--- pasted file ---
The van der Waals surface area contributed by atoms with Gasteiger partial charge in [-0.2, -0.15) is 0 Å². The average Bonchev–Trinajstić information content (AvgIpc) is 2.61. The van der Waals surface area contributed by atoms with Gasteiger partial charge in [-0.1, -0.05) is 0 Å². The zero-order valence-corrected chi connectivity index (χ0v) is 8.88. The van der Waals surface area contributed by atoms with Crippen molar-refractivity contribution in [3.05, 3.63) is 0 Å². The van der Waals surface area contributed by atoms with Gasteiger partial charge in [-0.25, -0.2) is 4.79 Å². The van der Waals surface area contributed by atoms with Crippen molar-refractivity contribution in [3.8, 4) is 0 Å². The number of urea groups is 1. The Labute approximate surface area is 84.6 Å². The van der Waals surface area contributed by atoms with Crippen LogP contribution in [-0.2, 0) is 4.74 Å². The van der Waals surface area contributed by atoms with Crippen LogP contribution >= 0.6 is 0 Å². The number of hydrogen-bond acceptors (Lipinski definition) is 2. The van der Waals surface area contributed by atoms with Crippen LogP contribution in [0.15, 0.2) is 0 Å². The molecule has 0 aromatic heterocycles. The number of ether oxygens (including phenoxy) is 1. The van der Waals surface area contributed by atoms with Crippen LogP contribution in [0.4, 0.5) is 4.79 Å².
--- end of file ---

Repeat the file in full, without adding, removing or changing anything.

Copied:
The van der Waals surface area contributed by atoms with Gasteiger partial charge in [-0.2, -0.15) is 0 Å². The average Bonchev–Trinajstić information content (AvgIpc) is 2.61. The van der Waals surface area contributed by atoms with Gasteiger partial charge in [-0.1, -0.05) is 0 Å². The zero-order valence-corrected chi connectivity index (χ0v) is 8.88. The van der Waals surface area contributed by atoms with Crippen molar-refractivity contribution in [3.05, 3.63) is 0 Å². The van der Waals surface area contributed by atoms with Gasteiger partial charge in [-0.25, -0.2) is 4.79 Å². The van der Waals surface area contributed by atoms with Crippen molar-refractivity contribution in [3.8, 4) is 0 Å². The number of urea groups is 1. The Labute approximate surface area is 84.6 Å². The van der Waals surface area contributed by atoms with Crippen LogP contribution in [-0.2, 0) is 4.74 Å². The van der Waals surface area contributed by atoms with Crippen LogP contribution >= 0.6 is 0 Å². The number of hydrogen-bond acceptors (Lipinski definition) is 2. The van der Waals surface area contributed by atoms with Crippen LogP contribution in [0.15, 0.2) is 0 Å². The molecule has 0 aromatic heterocycles. The number of ether oxygens (including phenoxy) is 1. The van der Waals surface area contributed by atoms with Crippen LogP contribution in [0.4, 0.5) is 4.79 Å².